Jesus often withdrew to lonely places and prayed. Luke 5:16
A River Runs Through It is Norman Maclean’s masterful story of two boys growing up in western Montana with their father, a Presbyterian minister. On Sunday mornings, Norman and his brother, Paul, went to church where they heard their father preach. Once Sunday evening rolled around, there was another service and their father would preach again. But between those two services, they were free to walk the hills and streams with him “while he unwound between services.” It was an intentional withdrawing on their father’s part to “restore his soul and be filled again to overflowing for the evening sermon.”
Throughout the Gospels, Jesus is seen teaching multitudes on hillsides and cities, and healing the sick and diseased who were brought to Him. All this interaction was in line with the Son of Man’s mission “to seek and to save the lost” (Luke 19:10). But it’s also noted that He “often withdrew to lonely places” (5:16). His time there was spent communing with the Father, being renewed and restored to step back once more into His mission.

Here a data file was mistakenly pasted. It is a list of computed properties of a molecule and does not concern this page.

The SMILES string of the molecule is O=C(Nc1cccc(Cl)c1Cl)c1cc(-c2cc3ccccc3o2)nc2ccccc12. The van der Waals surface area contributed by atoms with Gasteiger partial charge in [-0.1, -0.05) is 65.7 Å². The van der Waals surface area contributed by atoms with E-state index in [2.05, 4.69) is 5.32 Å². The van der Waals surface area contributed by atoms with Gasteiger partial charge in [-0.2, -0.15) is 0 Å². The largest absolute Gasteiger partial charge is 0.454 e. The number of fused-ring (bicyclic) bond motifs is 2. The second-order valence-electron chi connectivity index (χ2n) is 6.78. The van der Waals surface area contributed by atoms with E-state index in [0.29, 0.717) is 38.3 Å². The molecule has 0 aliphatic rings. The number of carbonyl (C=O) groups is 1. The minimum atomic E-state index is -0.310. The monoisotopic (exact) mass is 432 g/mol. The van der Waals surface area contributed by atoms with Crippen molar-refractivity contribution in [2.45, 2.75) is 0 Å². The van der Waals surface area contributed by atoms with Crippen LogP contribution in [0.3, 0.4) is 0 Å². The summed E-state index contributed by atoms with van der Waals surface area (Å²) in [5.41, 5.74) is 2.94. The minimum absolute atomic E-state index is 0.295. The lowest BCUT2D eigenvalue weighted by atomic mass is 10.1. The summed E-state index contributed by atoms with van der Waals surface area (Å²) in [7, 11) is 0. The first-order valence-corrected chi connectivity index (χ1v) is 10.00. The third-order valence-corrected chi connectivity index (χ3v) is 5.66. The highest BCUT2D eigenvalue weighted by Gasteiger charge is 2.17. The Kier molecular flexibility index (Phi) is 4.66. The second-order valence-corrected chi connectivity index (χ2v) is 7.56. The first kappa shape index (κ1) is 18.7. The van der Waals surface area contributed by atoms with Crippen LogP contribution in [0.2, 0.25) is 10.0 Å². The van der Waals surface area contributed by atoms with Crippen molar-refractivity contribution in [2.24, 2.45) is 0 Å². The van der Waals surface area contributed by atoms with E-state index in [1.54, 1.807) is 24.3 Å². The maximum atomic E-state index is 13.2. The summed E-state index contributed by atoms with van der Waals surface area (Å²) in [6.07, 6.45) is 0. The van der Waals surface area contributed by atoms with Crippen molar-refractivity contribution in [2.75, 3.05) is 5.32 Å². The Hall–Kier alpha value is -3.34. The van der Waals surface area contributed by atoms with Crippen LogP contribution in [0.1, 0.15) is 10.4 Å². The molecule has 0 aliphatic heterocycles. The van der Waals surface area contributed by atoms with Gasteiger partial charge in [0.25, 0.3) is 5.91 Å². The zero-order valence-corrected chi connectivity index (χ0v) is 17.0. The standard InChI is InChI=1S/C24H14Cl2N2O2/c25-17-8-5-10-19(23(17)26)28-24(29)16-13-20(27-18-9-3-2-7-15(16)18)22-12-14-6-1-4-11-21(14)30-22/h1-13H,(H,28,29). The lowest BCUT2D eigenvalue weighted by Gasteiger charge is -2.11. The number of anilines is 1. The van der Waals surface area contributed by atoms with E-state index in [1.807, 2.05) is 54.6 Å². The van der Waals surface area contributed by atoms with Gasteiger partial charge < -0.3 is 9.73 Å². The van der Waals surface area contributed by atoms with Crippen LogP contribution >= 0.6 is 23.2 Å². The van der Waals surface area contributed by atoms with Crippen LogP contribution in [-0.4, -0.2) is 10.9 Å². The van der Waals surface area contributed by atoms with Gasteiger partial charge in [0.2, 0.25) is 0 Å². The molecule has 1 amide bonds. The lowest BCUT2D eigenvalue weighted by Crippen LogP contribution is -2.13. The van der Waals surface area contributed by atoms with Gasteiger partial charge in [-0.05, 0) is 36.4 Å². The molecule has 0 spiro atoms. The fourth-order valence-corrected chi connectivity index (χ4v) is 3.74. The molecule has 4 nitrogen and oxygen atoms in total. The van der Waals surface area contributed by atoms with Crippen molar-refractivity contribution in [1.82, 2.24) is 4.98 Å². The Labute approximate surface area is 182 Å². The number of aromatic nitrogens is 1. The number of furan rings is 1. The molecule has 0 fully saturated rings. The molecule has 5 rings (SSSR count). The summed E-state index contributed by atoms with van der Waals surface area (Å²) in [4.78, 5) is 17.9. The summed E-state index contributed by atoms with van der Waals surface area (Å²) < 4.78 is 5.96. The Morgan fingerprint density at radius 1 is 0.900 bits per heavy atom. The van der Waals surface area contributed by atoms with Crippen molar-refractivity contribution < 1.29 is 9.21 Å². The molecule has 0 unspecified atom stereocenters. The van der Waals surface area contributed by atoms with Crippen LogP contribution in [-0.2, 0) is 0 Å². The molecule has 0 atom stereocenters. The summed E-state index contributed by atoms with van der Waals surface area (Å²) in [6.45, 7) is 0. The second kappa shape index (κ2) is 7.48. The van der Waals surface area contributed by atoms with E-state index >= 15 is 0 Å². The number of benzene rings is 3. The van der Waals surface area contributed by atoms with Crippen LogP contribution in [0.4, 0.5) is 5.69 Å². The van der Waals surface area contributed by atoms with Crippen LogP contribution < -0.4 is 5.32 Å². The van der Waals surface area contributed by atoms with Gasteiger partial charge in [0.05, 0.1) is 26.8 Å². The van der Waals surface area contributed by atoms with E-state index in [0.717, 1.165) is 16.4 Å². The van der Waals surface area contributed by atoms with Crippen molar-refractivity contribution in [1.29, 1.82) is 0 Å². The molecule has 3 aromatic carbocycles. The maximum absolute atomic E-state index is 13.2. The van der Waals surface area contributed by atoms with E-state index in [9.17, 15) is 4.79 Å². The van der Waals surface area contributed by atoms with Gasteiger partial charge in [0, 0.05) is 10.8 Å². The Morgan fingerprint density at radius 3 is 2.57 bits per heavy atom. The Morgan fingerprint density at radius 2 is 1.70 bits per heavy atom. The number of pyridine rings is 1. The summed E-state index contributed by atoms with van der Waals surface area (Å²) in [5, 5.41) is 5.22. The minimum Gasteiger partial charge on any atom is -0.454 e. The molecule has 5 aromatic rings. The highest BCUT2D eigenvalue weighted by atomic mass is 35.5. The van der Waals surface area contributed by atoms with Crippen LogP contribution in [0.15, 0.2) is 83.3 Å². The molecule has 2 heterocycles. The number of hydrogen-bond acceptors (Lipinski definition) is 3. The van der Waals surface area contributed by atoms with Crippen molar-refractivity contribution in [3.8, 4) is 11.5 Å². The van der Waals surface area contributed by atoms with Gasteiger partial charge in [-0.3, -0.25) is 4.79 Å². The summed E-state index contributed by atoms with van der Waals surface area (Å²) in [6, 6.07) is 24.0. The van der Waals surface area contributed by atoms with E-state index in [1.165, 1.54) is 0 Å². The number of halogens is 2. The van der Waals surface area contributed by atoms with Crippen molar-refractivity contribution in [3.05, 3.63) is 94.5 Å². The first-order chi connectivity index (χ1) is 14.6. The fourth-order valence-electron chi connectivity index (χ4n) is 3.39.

In our faithful efforts to serve, it’s good for us to remember that Jesus often withdrew. If this practice was important for Jesus, how much more so for us? May we regularly spend time with our Father, who can fill us again to overflowing.
What comes to mind when you think of a “lonely” place? When and where can you withdraw to simply spend time with the Father?
Thank You for the reminder, Father, of my need for time spent with You. I need Your grace and strength to renew my often-weary soul.
To learn more about spending time with God in prayer, visit ChristianUniversity.org/SF120.
Due to His popularity, Jesus intentionally withdrew to “lonely places” to pray (Luke 5:16). This may be why He didn’t want the man healed of leprosy to tell anyone (v. 14). However, “the news about him spread all the more, so that crowds of people came” (v. 15).
In the book of Luke we clearly see that Jesus’ time spent with His Father was a priority. He consistently went away to pray before major events such as when He chose the twelve apostles (6:12–16), before predicting His death (9:18), during the transfiguration when Moses and Elijah appeared to discuss Jesus’ departure (vv. 28–31), before His teaching on prayer (11:1), before His arrest (22:41), while being crucified (23:34), and just before He died (v. 46).